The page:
- Use parts from other guns you have in spare stock.
- When gluing, always ensure surfaces are flat. Uneven surfaces may need putty work, and sanding surfaces that will be bonded by putty will help keep it together.
- Take a look at other people’s work – think of form and functionality, and how it will look in context with the model.
- If there is going to be additional weight and you are unsure the model will grip it ok, consider adding a peg to the handle to slot into the hand.
Do you have any tips or tricks to help with modifying weapons? Anything I missed, or you would like more detail on? Let me know in the comments!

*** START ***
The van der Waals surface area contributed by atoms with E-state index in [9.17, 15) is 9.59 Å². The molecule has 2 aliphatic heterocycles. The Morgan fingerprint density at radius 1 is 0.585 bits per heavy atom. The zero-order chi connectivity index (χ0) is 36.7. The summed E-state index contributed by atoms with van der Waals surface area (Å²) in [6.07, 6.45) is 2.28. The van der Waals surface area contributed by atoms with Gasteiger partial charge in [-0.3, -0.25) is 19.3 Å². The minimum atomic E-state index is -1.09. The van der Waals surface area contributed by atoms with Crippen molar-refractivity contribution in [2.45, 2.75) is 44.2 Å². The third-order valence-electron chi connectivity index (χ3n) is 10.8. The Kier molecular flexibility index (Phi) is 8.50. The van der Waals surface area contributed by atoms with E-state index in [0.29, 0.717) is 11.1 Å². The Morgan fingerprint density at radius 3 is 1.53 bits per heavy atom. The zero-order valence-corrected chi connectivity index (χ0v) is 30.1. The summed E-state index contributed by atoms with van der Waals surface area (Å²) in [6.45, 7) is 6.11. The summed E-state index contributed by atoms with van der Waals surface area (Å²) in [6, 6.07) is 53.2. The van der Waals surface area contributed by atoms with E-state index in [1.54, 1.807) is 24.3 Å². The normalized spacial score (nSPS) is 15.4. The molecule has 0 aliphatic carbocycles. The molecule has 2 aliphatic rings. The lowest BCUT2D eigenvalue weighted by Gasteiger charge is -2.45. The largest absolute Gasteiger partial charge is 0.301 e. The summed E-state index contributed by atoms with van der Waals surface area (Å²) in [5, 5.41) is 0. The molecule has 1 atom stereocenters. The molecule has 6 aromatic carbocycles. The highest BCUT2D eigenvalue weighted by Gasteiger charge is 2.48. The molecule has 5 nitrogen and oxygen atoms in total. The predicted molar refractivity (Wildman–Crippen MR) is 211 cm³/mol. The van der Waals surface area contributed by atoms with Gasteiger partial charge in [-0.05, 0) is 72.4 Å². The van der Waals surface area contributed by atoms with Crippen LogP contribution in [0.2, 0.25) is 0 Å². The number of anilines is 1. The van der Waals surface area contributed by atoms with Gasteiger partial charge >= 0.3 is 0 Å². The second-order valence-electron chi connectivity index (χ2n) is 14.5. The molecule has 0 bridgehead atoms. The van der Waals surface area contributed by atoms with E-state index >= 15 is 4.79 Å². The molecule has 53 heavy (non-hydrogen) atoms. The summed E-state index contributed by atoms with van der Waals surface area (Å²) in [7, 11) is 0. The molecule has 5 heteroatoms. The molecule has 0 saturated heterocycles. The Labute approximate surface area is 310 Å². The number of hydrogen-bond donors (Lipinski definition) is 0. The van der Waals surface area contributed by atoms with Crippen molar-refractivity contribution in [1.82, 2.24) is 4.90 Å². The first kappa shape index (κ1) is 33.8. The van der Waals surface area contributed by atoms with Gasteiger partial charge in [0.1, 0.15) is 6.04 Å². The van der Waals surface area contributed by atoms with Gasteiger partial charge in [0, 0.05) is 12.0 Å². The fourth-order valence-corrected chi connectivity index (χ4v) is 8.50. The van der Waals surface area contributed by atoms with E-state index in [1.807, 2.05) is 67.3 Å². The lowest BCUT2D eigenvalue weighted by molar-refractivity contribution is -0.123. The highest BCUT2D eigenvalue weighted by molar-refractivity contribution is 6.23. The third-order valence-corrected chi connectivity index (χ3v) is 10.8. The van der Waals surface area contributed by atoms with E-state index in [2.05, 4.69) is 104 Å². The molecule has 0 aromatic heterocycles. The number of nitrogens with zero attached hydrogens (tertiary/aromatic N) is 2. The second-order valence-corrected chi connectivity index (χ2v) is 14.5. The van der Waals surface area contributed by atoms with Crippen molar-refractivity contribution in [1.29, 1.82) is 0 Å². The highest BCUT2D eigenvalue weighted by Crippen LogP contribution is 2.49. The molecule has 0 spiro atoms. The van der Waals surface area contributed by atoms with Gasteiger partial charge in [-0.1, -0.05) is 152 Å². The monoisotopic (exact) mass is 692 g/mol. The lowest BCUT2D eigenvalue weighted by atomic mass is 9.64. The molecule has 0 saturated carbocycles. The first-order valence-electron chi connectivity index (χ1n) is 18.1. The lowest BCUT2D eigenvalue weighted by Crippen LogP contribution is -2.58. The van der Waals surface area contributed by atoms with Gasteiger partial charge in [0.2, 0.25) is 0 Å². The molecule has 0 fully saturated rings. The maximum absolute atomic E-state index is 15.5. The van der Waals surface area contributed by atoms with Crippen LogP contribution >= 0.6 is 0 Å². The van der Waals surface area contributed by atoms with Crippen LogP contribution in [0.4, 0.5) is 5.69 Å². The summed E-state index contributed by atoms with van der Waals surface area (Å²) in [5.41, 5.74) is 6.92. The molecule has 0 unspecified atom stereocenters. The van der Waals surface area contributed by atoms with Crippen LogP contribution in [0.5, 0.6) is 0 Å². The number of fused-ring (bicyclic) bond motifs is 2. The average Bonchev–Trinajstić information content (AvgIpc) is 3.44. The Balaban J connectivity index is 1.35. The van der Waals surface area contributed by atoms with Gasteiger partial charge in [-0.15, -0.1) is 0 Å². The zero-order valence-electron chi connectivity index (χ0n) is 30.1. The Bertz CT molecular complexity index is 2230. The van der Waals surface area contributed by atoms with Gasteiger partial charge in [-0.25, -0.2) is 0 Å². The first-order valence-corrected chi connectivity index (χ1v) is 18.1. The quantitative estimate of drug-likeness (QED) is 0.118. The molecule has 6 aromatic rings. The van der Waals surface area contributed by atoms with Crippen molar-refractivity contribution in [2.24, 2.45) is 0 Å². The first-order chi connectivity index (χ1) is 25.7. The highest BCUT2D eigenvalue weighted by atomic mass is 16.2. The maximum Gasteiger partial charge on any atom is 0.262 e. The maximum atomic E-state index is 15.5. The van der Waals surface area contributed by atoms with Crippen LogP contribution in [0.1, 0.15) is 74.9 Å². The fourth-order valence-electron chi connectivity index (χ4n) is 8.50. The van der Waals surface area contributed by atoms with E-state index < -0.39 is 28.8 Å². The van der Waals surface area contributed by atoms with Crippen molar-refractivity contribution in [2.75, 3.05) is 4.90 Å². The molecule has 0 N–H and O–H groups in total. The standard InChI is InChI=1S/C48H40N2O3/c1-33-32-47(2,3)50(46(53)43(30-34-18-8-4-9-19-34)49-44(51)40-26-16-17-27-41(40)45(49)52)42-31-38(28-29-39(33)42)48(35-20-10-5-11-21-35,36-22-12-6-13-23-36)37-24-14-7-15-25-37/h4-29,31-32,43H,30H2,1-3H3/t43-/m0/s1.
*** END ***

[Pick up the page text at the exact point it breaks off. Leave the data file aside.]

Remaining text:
Hello! It’s been some time since my last post, but as always life has been catching up with me and as such some of the ‘ol hobby time has been reduced.
First off, we we’re told last month that the owners of our house have decided to sell, so we had to find a new place to live within 2 months. We managed to find a new place which is a little more costly but slightly more roomy, and will be moving in a little under 2 weeks time. As you can guess, a lot of my time has been taken up packing.
Despite the chaos, I did manage to finish my RE 1/100 Efreet build-off with fellow YouTubers, StyderPrime, Justinius Builds, Zakuaurelius, Jabman025 and 00GundamReviewsV2, you can take a looky here, and see the showcase video here. It was a pleasure to take part in this little jaunt, and some excellent models were produced 🙂